British Gas price hike ‘could leave households in the cold’

Households in the UK were dealt another blow yesterday when British Gas announced it will increase its prices for domestic customers.

The hike feat…

Households in the UK were dealt another blow yesterday when British Gas announced it will increase its prices for domestic customers.

The hike features a 9.2 per cent leap in dual fuel bills, with gas rising by 8.4 per cent and electricity jumping by 10.4 per cent.

It means the average annual household bill will go up by £123, which could push families to the brink, especially those lumbered with high levels of debt.

Consumers are now being urged to switch their tariff if they can in order to find the best deal. Energy is one of the biggest expenditures that leave people's bank accounts and finding an affordable deal is essential in order to make sure books are balanced.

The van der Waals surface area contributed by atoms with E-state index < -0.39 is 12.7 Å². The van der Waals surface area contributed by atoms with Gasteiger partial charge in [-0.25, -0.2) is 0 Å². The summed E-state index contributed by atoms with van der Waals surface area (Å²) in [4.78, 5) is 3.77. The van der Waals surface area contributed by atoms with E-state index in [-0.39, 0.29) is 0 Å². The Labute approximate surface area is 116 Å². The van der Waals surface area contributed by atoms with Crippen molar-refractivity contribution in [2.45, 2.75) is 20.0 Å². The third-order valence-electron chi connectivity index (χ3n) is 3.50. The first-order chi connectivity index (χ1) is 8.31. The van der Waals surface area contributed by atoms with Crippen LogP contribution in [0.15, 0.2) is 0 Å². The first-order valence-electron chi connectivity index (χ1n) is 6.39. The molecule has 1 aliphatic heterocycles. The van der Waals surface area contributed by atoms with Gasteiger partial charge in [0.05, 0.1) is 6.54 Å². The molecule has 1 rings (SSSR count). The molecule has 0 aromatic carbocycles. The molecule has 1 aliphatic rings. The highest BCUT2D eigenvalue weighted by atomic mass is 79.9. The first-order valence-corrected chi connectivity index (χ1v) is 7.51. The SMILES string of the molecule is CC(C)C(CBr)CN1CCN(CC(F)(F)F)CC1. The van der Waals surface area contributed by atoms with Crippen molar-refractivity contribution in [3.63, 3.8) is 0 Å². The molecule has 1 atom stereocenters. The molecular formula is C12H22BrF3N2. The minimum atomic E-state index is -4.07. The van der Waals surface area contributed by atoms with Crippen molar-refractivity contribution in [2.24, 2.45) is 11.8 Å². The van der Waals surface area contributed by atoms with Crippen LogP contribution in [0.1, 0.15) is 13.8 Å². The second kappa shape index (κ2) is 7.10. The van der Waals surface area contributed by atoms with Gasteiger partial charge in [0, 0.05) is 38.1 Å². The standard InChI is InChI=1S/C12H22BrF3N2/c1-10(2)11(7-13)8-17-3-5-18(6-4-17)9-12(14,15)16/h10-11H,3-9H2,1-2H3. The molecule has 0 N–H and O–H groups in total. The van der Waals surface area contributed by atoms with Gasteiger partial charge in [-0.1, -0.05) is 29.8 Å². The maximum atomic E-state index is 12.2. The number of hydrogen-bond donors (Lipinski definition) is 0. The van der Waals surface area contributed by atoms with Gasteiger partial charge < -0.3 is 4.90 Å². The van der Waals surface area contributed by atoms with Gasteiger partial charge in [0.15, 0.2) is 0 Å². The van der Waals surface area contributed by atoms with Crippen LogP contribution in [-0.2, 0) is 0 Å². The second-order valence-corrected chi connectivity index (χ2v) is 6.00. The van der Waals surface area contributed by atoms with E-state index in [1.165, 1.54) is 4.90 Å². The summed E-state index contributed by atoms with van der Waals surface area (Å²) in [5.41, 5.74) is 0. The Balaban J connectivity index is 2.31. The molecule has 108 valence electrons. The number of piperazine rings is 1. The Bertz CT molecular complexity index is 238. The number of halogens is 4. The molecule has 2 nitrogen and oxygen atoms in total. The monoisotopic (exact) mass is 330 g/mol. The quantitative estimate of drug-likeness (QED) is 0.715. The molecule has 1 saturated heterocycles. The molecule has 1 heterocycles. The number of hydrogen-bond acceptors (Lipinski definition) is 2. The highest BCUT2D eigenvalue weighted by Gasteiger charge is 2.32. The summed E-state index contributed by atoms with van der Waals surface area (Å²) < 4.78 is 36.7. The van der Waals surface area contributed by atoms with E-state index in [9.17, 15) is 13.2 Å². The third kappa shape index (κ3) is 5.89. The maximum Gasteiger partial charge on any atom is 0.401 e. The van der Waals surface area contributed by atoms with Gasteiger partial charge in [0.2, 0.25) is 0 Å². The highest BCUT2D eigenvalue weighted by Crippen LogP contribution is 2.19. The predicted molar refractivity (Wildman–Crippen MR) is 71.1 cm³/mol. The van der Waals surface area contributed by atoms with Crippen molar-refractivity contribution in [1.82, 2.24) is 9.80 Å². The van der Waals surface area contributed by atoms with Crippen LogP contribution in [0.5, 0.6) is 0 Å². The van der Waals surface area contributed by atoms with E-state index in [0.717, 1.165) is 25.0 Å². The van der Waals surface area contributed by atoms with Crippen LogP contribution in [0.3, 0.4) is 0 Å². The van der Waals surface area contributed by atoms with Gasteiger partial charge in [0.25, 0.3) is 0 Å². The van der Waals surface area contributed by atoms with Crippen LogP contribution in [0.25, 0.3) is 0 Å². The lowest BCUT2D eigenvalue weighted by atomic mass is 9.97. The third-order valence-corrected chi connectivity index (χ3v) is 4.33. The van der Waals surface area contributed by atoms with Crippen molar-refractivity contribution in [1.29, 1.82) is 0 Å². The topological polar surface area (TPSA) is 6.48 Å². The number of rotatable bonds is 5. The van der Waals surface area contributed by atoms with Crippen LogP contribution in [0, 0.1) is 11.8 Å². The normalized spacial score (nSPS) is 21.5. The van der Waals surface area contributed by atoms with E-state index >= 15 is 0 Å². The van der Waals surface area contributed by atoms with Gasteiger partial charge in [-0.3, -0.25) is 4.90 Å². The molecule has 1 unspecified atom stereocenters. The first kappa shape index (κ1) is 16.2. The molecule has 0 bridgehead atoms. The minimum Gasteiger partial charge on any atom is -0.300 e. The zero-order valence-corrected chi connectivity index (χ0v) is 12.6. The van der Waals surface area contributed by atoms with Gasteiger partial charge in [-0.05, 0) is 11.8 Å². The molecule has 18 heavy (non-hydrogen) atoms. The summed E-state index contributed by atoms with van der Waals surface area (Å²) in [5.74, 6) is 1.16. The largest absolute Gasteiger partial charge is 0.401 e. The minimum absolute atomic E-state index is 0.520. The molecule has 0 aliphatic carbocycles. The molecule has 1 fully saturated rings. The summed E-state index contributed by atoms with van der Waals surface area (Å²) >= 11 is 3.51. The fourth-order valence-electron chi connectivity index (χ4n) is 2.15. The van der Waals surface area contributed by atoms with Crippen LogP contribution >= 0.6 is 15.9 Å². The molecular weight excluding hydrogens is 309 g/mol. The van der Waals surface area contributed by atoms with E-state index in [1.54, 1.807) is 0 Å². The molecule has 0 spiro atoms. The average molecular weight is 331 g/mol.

However, cheap energy appears to be a thing of the past as the so-called big six utility firms all start to hike up their prices.

SSE has already increased its prices by an average of 8.2 per cent and the other companies are all likely to follow suit, meaning customers will be making very tough decisions this winter.

Some regions will be hit worse than others, with the largest average increase in a dual-fuel bill is 11.2 per cent in the north of Scotland, while the smallest is a 6.8 per cent rise in the south west of England.

British Gas blamed rising wholesale energy costs and government green levies, and ministers appear to be powerless in stopping companies raising their tariffs, in some cases by more than triple the rate of inflation.

Prime minister David Cameron said he was disappointed with British Gas' announcement and encouraged people who are not happy with the service and price of their current provider to go to switching sites online and see if they can find a better deal.

Citizens Advice chief executive Gillian Guy has called for other energy firms to keep their prices down.

"This is another blow in a very difficult period for people who are already battling to keep afloat, and manage sky-high transport and food costs. Consumers will now be paying over the odds just to keep their homes warm over the next few months," she added.

By Amy White

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